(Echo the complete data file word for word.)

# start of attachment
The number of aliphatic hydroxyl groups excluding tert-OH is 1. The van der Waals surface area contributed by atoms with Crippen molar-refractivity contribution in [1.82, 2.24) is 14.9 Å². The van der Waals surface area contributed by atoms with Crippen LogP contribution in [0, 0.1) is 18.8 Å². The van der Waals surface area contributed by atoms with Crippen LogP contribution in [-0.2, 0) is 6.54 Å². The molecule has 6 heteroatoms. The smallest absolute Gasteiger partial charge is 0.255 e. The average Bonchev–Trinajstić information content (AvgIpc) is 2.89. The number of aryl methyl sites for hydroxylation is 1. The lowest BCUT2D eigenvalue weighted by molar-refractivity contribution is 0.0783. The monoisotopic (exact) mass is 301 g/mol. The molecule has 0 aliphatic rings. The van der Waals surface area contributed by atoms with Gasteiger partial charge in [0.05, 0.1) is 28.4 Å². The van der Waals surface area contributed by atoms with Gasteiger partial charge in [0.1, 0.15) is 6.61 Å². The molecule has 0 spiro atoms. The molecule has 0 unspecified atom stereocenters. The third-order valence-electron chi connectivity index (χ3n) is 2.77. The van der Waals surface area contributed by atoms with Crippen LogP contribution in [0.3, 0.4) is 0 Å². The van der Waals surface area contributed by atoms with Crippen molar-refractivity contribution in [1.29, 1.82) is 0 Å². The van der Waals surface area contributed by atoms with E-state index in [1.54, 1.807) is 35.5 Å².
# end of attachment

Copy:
The number of aliphatic hydroxyl groups excluding tert-OH is 1. The van der Waals surface area contributed by atoms with Crippen molar-refractivity contribution in [1.82, 2.24) is 14.9 Å². The van der Waals surface area contributed by atoms with Crippen LogP contribution in [0, 0.1) is 18.8 Å². The van der Waals surface area contributed by atoms with Crippen LogP contribution in [-0.2, 0) is 6.54 Å². The molecule has 6 heteroatoms. The smallest absolute Gasteiger partial charge is 0.255 e. The average Bonchev–Trinajstić information content (AvgIpc) is 2.89. The number of aryl methyl sites for hydroxylation is 1. The lowest BCUT2D eigenvalue weighted by molar-refractivity contribution is 0.0783. The monoisotopic (exact) mass is 301 g/mol. The molecule has 0 aliphatic rings. The van der Waals surface area contributed by atoms with Gasteiger partial charge in [0.05, 0.1) is 28.4 Å². The van der Waals surface area contributed by atoms with Gasteiger partial charge in [0.1, 0.15) is 6.61 Å². The molecule has 0 spiro atoms. The molecule has 0 unspecified atom stereocenters. The third-order valence-electron chi connectivity index (χ3n) is 2.77. The van der Waals surface area contributed by atoms with Crippen LogP contribution in [0.3, 0.4) is 0 Å². The van der Waals surface area contributed by atoms with Crippen molar-refractivity contribution in [1.29, 1.82) is 0 Å². The van der Waals surface area contributed by atoms with E-state index in [1.54, 1.807) is 35.5 Å².